Another weekend has gone by and it’s time to get ready for a new week of work on humanity’s outpost in space!
As I wrote last weekend, Saturday is the cleaning day. It’s also the day when you have some more time for personal hygiene, when you can take a luxurious bath… ehm, just kidding. But, in space terms, it’s still a luxurious day: you may choose, like I do, to inaugurate your fresh, clean, new towel on Sunday. It’s not exactly shower size, more like what you would use in your home for drying hands, but it’s still nice.
We also get a “shower in a bag” every second day: it’s one of those camping towels that you impregnate with water – most of ours come wrapped in an pouch with the same interface for the water dispenser as the drinks, so you can dispense water directly into the bag without spilling any drops around.
And we have a pouch of liquid soap every second week. So, recapping, wash with your camping towel and the liquid soap, dry with your weekly real towel. We also have a washcloth per week, I typically use it for drying off sweat during exercise for one week, the next week it graduates to spitting towel for toothpaste. I know, I’m high-maintenance: many astronauts just swallow it.
Hey, if the spitting in the towel was already too much information for you, you might want to stop here, because it gets better. How about cutting your fingernails in space? I am a bit embarrassed to admit that I had postponed this operation until yesterday, because I was a bit intimidated by it. How do you make sure that your don’t lose a cut-off piece of fingernail in the cabin, which could end up in somebody’s eyes? That would be very poor space etiquette. People have told me that you do that close do a ventilation return grid, but I wasn’t 100% convinced that it would go smoothly. Anyway, I’m happy to report that it worked great. I found a return grid with a very fine mesh and a robust airflow and I carefully cut my fingernails just in front of it and sure enough, all the pieces went in the right direction and stuck to the surface of the grid. In the end I only had to vacuum clean.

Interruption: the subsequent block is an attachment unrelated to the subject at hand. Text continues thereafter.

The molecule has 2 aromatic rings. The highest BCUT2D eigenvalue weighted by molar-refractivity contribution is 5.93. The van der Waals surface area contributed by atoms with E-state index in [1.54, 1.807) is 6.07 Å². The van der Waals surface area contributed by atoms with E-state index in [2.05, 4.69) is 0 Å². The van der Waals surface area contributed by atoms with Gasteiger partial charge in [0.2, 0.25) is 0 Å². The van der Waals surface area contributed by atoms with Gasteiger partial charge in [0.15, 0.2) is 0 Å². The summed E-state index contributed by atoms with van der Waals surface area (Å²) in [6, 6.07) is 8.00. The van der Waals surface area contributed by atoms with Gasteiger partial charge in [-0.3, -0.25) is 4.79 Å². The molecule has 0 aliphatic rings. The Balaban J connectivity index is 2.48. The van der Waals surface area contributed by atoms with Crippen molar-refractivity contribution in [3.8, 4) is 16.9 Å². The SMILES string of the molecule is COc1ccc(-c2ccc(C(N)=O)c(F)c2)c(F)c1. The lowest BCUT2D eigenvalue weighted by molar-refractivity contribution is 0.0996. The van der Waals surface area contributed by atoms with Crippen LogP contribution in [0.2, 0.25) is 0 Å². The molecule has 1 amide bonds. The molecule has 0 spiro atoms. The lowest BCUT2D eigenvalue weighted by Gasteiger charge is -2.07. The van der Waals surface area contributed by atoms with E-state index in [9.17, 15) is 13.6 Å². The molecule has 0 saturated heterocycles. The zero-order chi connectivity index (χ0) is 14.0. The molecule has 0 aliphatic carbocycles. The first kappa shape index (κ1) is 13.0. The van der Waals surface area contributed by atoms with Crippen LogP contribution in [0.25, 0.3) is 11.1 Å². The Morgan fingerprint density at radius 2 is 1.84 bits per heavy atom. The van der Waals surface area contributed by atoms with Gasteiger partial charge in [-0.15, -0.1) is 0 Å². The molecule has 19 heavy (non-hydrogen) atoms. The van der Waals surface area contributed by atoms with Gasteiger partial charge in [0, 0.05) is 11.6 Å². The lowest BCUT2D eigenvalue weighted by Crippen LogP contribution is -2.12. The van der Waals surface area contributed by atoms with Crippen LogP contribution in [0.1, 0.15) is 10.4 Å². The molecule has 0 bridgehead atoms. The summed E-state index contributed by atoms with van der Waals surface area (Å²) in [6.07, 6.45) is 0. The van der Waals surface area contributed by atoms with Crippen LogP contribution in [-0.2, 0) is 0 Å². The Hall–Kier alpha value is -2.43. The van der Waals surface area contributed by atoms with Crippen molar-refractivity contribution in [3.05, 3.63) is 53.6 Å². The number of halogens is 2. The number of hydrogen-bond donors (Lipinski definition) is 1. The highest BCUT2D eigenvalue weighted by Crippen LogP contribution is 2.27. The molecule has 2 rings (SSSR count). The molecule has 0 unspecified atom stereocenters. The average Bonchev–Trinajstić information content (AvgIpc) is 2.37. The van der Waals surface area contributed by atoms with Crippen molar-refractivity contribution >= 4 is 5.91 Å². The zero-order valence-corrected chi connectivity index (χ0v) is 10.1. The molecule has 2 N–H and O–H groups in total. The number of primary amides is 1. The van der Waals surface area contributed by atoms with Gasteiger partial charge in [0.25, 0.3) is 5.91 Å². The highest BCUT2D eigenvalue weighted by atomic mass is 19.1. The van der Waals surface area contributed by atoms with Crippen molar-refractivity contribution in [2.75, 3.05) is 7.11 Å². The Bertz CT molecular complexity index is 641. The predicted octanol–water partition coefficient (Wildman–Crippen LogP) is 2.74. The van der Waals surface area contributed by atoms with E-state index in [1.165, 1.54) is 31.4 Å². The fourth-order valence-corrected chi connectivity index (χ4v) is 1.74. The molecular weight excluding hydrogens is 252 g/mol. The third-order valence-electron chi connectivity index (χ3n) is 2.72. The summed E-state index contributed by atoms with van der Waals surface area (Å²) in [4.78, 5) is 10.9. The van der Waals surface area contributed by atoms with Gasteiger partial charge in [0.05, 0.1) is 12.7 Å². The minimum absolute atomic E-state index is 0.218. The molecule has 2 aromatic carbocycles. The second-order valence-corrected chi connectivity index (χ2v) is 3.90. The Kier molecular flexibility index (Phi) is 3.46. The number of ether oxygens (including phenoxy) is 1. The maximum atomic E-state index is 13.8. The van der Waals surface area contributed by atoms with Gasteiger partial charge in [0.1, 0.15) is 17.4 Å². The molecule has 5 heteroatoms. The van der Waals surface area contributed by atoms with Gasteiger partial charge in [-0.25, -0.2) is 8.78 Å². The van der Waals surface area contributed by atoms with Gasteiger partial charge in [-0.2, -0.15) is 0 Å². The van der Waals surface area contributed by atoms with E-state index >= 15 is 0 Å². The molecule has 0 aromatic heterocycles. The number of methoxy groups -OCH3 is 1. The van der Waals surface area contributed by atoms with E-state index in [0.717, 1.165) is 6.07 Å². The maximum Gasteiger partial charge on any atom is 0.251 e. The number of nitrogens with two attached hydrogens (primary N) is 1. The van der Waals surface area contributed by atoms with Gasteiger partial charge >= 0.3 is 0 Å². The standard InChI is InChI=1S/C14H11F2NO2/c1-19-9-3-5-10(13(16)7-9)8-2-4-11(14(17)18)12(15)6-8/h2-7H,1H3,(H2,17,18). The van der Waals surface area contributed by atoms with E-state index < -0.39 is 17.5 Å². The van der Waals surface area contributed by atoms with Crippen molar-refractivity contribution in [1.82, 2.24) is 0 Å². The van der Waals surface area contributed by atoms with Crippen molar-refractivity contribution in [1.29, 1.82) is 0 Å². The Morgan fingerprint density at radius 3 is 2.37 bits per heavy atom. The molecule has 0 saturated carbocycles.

Another thing we like to do on the weekend, if it sort of matches the prescribed usage rate of food, is to refill our boxes of dishes in Node 1.
Food supplies are organized by type, like meats, vegetables, fruits and nuts, breakfast, etc… when we get a new package out, like the one I’m holding in the picture, we scan it and move it to the “deployed food” location in the inventory system, so the ground always knows where we stand with food. Little boxes, like the ones you can see in the left part of the pictures, serve as our kitchen shelves to store the deployed food packages in Node 1. There’s a label on the front of each box to note the date on which that type of food was last replenished: this way we can make sure we’re not going through the food too fast!
Today I have take over from Terry what we call “The Duty”, a weekly rotation involving a number of administrative and housekeeping responsibilities: turning on the lights in the morning, turning them off in the evening, closing the shutters of the Cupola windows at night, but also running our Daily Planning Conferences with the control centers and keeping an eye on the Daily Summary. This latter is a document that is uploaded every morning to ISS and contains some critical information for the safety of the Station (for the case we had a major failure and we went Loss of Com with the ground), as well as a Q&A section: questions for the crew and answers to questions the crew had earlier. It also has the manning roster of all the control centers for the shifts of the day, so we can always know who is on console in Houston, Huntsville, Munich, Tsukuba and Moscow.